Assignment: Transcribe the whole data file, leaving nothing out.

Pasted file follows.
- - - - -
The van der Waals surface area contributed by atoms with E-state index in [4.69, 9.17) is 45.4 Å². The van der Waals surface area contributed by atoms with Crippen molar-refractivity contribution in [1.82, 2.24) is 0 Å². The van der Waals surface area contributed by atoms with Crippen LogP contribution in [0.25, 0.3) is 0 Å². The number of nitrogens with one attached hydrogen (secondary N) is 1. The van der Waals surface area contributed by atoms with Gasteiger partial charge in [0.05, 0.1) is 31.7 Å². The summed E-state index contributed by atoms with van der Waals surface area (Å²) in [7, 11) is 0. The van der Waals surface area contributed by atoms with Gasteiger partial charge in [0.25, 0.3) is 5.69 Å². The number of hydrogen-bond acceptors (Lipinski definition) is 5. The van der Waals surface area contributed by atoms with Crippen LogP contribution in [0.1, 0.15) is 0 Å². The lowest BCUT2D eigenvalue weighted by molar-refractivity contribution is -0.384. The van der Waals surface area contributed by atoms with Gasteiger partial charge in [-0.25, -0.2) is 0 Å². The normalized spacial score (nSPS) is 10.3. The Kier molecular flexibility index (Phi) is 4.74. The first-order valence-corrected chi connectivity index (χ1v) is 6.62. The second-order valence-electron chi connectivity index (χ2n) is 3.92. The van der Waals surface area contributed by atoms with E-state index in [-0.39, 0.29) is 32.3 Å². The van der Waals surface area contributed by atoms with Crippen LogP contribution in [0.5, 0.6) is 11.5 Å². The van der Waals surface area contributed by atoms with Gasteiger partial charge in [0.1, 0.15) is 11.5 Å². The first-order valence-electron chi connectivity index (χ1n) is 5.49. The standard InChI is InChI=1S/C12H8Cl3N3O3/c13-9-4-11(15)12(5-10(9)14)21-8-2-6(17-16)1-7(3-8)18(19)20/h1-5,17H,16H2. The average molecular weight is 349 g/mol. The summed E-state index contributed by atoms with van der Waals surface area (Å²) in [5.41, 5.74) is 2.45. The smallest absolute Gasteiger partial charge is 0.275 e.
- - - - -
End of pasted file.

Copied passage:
The van der Waals surface area contributed by atoms with E-state index in [4.69, 9.17) is 45.4 Å². The van der Waals surface area contributed by atoms with Crippen molar-refractivity contribution in [1.82, 2.24) is 0 Å². The van der Waals surface area contributed by atoms with Crippen LogP contribution in [0.25, 0.3) is 0 Å². The number of nitrogens with one attached hydrogen (secondary N) is 1. The van der Waals surface area contributed by atoms with Gasteiger partial charge in [0.05, 0.1) is 31.7 Å². The summed E-state index contributed by atoms with van der Waals surface area (Å²) in [7, 11) is 0. The van der Waals surface area contributed by atoms with Gasteiger partial charge in [0.25, 0.3) is 5.69 Å². The number of hydrogen-bond acceptors (Lipinski definition) is 5. The van der Waals surface area contributed by atoms with Crippen LogP contribution in [0.1, 0.15) is 0 Å². The lowest BCUT2D eigenvalue weighted by molar-refractivity contribution is -0.384. The van der Waals surface area contributed by atoms with Gasteiger partial charge in [-0.25, -0.2) is 0 Å². The normalized spacial score (nSPS) is 10.3. The Kier molecular flexibility index (Phi) is 4.74. The first-order valence-corrected chi connectivity index (χ1v) is 6.62. The second-order valence-electron chi connectivity index (χ2n) is 3.92. The van der Waals surface area contributed by atoms with E-state index in [-0.39, 0.29) is 32.3 Å². The van der Waals surface area contributed by atoms with Crippen LogP contribution in [0.5, 0.6) is 11.5 Å². The van der Waals surface area contributed by atoms with Gasteiger partial charge in [0.1, 0.15) is 11.5 Å². The first-order valence-electron chi connectivity index (χ1n) is 5.49. The standard InChI is InChI=1S/C12H8Cl3N3O3/c13-9-4-11(15)12(5-10(9)14)21-8-2-6(17-16)1-7(3-8)18(19)20/h1-5,17H,16H2. The average molecular weight is 349 g/mol. The summed E-state index contributed by atoms with van der Waals surface area (Å²) in [5.41, 5.74) is 2.45. The smallest absolute Gasteiger partial charge is 0.275 e.